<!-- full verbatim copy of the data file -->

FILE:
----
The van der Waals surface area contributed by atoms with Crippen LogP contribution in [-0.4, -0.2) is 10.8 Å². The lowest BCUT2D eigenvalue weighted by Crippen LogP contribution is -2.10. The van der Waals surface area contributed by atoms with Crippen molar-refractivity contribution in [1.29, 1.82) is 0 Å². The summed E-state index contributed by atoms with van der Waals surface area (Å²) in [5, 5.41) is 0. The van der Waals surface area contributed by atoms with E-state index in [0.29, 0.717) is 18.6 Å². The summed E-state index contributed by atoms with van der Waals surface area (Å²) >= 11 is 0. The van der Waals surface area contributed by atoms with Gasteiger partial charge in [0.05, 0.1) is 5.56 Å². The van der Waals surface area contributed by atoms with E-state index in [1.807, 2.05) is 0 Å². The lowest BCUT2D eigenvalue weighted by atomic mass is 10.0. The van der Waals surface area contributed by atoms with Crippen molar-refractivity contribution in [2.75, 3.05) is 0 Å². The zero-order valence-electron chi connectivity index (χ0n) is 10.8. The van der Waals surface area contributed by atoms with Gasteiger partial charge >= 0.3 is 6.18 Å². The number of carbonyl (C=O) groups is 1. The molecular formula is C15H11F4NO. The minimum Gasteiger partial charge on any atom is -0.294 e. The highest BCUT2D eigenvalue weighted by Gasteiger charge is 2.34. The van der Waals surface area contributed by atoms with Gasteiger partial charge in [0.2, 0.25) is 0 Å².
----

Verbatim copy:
The van der Waals surface area contributed by atoms with Crippen LogP contribution in [-0.4, -0.2) is 10.8 Å². The lowest BCUT2D eigenvalue weighted by Crippen LogP contribution is -2.10. The van der Waals surface area contributed by atoms with Crippen molar-refractivity contribution in [1.29, 1.82) is 0 Å². The summed E-state index contributed by atoms with van der Waals surface area (Å²) in [5, 5.41) is 0. The van der Waals surface area contributed by atoms with E-state index in [0.29, 0.717) is 18.6 Å². The summed E-state index contributed by atoms with van der Waals surface area (Å²) >= 11 is 0. The van der Waals surface area contributed by atoms with Gasteiger partial charge in [0.05, 0.1) is 5.56 Å². The van der Waals surface area contributed by atoms with E-state index in [1.807, 2.05) is 0 Å². The lowest BCUT2D eigenvalue weighted by atomic mass is 10.0. The van der Waals surface area contributed by atoms with Crippen molar-refractivity contribution in [2.75, 3.05) is 0 Å². The zero-order valence-electron chi connectivity index (χ0n) is 10.8. The van der Waals surface area contributed by atoms with Gasteiger partial charge >= 0.3 is 6.18 Å². The number of carbonyl (C=O) groups is 1. The molecular formula is C15H11F4NO. The minimum Gasteiger partial charge on any atom is -0.294 e. The highest BCUT2D eigenvalue weighted by Gasteiger charge is 2.34. The van der Waals surface area contributed by atoms with Gasteiger partial charge in [0.2, 0.25) is 0 Å².